(Photo courtesy http://www.toledoblade.com)

West Lafayette, INAre you surprised?

Without Kaleb Wesson, the Buckeye’s loss to Purdue was certainly not surprising – but by the amount is what literally has me shaking my head.

In the completely one-sided performance, the Boilermakers’ handed a whoopin’ to Chris Holtmann and the Buckeyes that was, well, rather humiliating; 86-51. Arguably, it looked like an impossible possibility from the tip-off, as Purdue’s offense was on queue from second one. But finalizing a 35-point advantage?

The Boilermakers knocked down eight threes in the first half, and Carsen Edwards put up 19 points. Meanwhile, the Buckeyes only made six shots in the first 20 minutes, appearing to be shell-shocked, or worse yet, afraid to even be there.

The Buckeyes head-coach, Chris Holtmann, found the undesirable task of looking for answers way too early – especially in the second half, electing to start walk-on Joey Lane, who was scoreless in six minutes without a shot attempt. Edwards finished with 25 points and Purdue continued to drive up its lead.

Even with the 35-point whoopin’, The Ohio State University’s Men’s basketball program was not damaged sooo much for the possibility of tournament odds. Their win against the 22nd nationally ranked Iowa should, fingers-crossed, should be enough, that is, if the Buckeyes handle Northwestern Wednesday. The suspension of Kaleb Wesson should be the motivation that he needs, as well as the Buckeyes, to get things right.

The Buckeyes struggled to find any resemblance to an offense, often passing up good shots for questionable. Jaedon LeDee scored a career-high 16 points, but was the only player to score in double figures. It was obvious that the Buckeyes are in “total” need of Kaleb. They have found this out only after being without him.

His 14.6 points and 6.7 rebounds per game isn’t a phenomenal presentation – but his impact goes so much further than the practicalities of statistics. His importance is in the focus defenses pay to him. Justin Ahrens scored a career-high 29 points against the Hawkeyes last week because he was wide open. Wesson’s ability to consistently draw two defenders led to Ahrens’ monstrous evening. Without that presence, Ahrens only took on shot in the time-frame of 20 minutes back on Saturday.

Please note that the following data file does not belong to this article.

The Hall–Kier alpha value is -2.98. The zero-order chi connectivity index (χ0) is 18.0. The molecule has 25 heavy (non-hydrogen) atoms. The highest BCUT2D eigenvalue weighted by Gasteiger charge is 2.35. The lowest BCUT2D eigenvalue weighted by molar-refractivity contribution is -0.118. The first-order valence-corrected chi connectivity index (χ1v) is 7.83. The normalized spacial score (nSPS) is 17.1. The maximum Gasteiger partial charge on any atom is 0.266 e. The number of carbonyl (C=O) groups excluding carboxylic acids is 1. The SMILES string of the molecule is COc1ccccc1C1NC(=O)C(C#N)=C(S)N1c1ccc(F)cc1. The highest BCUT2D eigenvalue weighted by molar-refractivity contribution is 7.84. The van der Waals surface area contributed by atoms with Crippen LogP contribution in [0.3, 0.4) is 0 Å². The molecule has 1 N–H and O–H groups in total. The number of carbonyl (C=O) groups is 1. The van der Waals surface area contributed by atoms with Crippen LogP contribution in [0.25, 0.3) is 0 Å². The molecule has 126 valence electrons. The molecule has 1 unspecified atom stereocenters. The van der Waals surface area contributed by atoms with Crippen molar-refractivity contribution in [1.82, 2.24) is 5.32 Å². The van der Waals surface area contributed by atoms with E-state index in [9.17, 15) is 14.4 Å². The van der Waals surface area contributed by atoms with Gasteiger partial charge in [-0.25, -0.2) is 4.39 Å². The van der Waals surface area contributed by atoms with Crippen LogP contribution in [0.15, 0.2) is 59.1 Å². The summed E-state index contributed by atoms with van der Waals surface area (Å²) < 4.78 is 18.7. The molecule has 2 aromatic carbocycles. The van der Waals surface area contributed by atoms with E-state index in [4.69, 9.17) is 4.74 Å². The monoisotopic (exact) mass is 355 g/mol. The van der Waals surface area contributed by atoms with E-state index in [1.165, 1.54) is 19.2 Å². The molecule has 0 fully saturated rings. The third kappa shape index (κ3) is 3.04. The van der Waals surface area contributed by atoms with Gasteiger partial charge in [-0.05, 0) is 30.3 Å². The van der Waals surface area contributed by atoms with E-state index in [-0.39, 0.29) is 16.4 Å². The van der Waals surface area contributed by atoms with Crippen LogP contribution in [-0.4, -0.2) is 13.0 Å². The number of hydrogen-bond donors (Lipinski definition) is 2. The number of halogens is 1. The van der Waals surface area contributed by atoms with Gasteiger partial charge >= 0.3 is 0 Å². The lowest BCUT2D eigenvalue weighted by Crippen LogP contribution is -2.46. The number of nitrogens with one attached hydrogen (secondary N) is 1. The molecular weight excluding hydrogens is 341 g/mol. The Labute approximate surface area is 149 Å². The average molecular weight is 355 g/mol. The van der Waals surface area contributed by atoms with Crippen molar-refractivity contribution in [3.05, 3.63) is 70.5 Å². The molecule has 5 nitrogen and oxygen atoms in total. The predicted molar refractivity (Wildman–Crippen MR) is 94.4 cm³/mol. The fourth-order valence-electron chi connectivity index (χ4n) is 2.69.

The Buckeyes’ lack of offense outside of Wesson isn’t a new event. The Boilermakers successfully exposed just how important Wesson is to the Buckeyes. The only triumph in the night was that OSU managed to keep turnovers in single digits – nine.

The three-man playmaking group of C.J. Jackson, Luther Muhammad and Keyshawn Woods combined for 13 points while missing 12 of 16 shots – this is growingly becoming the norm – I hate to acknowledge. Andre Wesson scored six points and racked up four fouls. The only solid perimeter player was Duane Washington Jr. with nine points.

Meanwhile, the Boilermakers hit 11 of 21 beyond the arc and seemed at ease in finding the shots they wanted to take. Trevion Williams, who had missed the only two threes he’s taken all season, got one to go.

Ohio State (18-11, 8-10 Big Ten) had to play without the one player other teams “must” prepare for. Purdue took sole possession of the Big Ten lead unconcerned about any other Buckeye. The result tied the most lopsided loss in Chris Holtmann’s career.

Wesson’s suspension doesn’t have an end date right now. The Northwestern game should be competitive even without him, but the “real” fear is it can be lost.
A Buckeye’ lineup without Wesson for the home finale against the Badgers of Wisconsin next weekend isn’t a cheerful possibility to ponder. But – well – its one game at a time. Northwestern MUST be taken seriously first!